The Telegram (St. John's)

Start problem may be simple as loose connection

- Ray Magliozzi and Doug Berman

Dear Car Talk:

Our 2007 Mazda CX-7 recently had its steering pump lock up and burned out the belt. The belt and pump were replaced, but a week later, the car is starting strangely: When we turn the key, there is a loud and fast clicking sound from the driver’s side under the hood, and the engine doesn’t even attempt to turn over. After a few tries (about 25 seconds’ worth sometimes), the starter will engage, turn over the engine, and the car starts right up. However, while we drive, various warning lights flicker on and off, like the traction-control system and air-bag lights. What is happening that causes the clicking sound? Is it the starter solenoid failing to actuate the starter motor? Or is it something in the electrical system, and my mechanic didn’t do a thorough enough check?

-- Benjamin

When you hear a rapid clicking noise, Benjamin, it’s usually because the starter motor isn’t getting enough current from the battery. You’re hearing the starter motor’s solenoid trying to engage but failing to.

So, it could be a failing battery; it could be a bad alternator that isn’t properly recharging the battery; or it could be something as simple as a bad connection at the battery. You need to take it back to these guys and have them do a complete test of your charging system. That would include testing the alternator output and load-testing the battery.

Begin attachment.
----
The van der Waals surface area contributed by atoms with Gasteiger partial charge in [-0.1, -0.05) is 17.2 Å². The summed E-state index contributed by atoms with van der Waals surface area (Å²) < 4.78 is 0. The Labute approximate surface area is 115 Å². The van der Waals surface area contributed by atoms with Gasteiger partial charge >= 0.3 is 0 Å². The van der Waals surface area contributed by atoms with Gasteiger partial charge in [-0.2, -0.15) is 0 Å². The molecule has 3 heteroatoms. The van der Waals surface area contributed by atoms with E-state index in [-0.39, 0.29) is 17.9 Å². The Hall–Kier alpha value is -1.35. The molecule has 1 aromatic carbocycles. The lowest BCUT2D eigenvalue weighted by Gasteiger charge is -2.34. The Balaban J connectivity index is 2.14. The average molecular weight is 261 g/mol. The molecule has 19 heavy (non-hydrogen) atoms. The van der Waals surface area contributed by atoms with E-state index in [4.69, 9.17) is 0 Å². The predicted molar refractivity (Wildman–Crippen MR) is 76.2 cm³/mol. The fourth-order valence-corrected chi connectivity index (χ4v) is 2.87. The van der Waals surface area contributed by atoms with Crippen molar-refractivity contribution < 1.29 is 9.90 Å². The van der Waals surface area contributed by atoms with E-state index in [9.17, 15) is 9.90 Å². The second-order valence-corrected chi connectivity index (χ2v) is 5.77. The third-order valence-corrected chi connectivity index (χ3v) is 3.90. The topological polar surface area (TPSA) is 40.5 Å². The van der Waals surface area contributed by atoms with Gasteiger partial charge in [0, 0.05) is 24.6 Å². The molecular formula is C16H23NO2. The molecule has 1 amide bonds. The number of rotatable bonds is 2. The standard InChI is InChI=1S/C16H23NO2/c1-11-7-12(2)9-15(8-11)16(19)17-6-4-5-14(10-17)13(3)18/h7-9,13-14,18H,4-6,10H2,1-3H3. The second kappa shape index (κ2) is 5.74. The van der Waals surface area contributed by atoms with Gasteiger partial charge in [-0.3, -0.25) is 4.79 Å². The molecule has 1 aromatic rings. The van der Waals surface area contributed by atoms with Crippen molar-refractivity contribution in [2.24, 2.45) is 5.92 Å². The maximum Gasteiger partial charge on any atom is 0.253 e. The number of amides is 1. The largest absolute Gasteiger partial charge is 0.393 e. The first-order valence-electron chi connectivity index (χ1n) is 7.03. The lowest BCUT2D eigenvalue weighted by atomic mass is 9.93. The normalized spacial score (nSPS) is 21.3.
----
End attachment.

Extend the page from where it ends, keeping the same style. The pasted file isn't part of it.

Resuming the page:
Could it be related to steering pump failure? It’s possible. If the belt got really chewed up, some debris could have gotten into the alternator and caused it to fail. But it also could be coincidenc­e. If the battery is on the edge of failing, that could just be due to old age.

Or the whole thing could be explained by your mechanic’s failure to tighten the battery terminal. If he removed the negative terminal from the battery to disconnect the power before doing the repair, and then forgot to retighten it, that would explain everything.

A loose connection would explain why the starter can’t get enough juice sometimes, but then eventually starts right up. It would explain why lights on your dashboard are coming on and off -- as you drive around, the terminal clamp jostles around as you go over bumps.

And best of all, it would cost nothing to fix. Unless you count the price of embarrassm­ent that your mechanic will experience. So ask him to check that first, Benjamin.


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